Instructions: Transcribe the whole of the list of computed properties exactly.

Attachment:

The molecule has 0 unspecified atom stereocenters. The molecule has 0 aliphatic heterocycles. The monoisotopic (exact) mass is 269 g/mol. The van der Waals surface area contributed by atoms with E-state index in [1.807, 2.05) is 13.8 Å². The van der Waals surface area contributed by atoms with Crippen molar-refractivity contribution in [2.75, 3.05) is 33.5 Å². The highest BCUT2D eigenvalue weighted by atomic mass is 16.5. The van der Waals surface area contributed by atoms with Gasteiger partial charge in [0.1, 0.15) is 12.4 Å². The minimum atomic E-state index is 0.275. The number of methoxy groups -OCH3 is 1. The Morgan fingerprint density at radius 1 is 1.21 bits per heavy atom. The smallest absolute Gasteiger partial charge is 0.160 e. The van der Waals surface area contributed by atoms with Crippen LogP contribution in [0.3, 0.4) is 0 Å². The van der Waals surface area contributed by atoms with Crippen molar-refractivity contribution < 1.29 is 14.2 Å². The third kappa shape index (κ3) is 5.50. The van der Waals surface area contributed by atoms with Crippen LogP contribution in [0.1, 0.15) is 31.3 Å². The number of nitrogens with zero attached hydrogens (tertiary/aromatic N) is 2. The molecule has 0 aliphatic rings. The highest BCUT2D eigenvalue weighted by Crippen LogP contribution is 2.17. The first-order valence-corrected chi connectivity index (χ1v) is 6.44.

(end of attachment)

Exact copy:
The molecule has 0 unspecified atom stereocenters. The molecule has 0 aliphatic heterocycles. The monoisotopic (exact) mass is 269 g/mol. The van der Waals surface area contributed by atoms with E-state index in [1.807, 2.05) is 13.8 Å². The van der Waals surface area contributed by atoms with Crippen molar-refractivity contribution in [2.75, 3.05) is 33.5 Å². The highest BCUT2D eigenvalue weighted by atomic mass is 16.5. The van der Waals surface area contributed by atoms with Gasteiger partial charge in [0.1, 0.15) is 12.4 Å². The minimum atomic E-state index is 0.275. The number of methoxy groups -OCH3 is 1. The Morgan fingerprint density at radius 1 is 1.21 bits per heavy atom. The smallest absolute Gasteiger partial charge is 0.160 e. The van der Waals surface area contributed by atoms with Crippen LogP contribution in [0.3, 0.4) is 0 Å². The van der Waals surface area contributed by atoms with Crippen molar-refractivity contribution < 1.29 is 14.2 Å². The third kappa shape index (κ3) is 5.50. The van der Waals surface area contributed by atoms with Crippen LogP contribution in [0.1, 0.15) is 31.3 Å². The number of nitrogens with zero attached hydrogens (tertiary/aromatic N) is 2. The molecule has 0 aliphatic rings. The highest BCUT2D eigenvalue weighted by Crippen LogP contribution is 2.17. The first-order valence-corrected chi connectivity index (χ1v) is 6.44.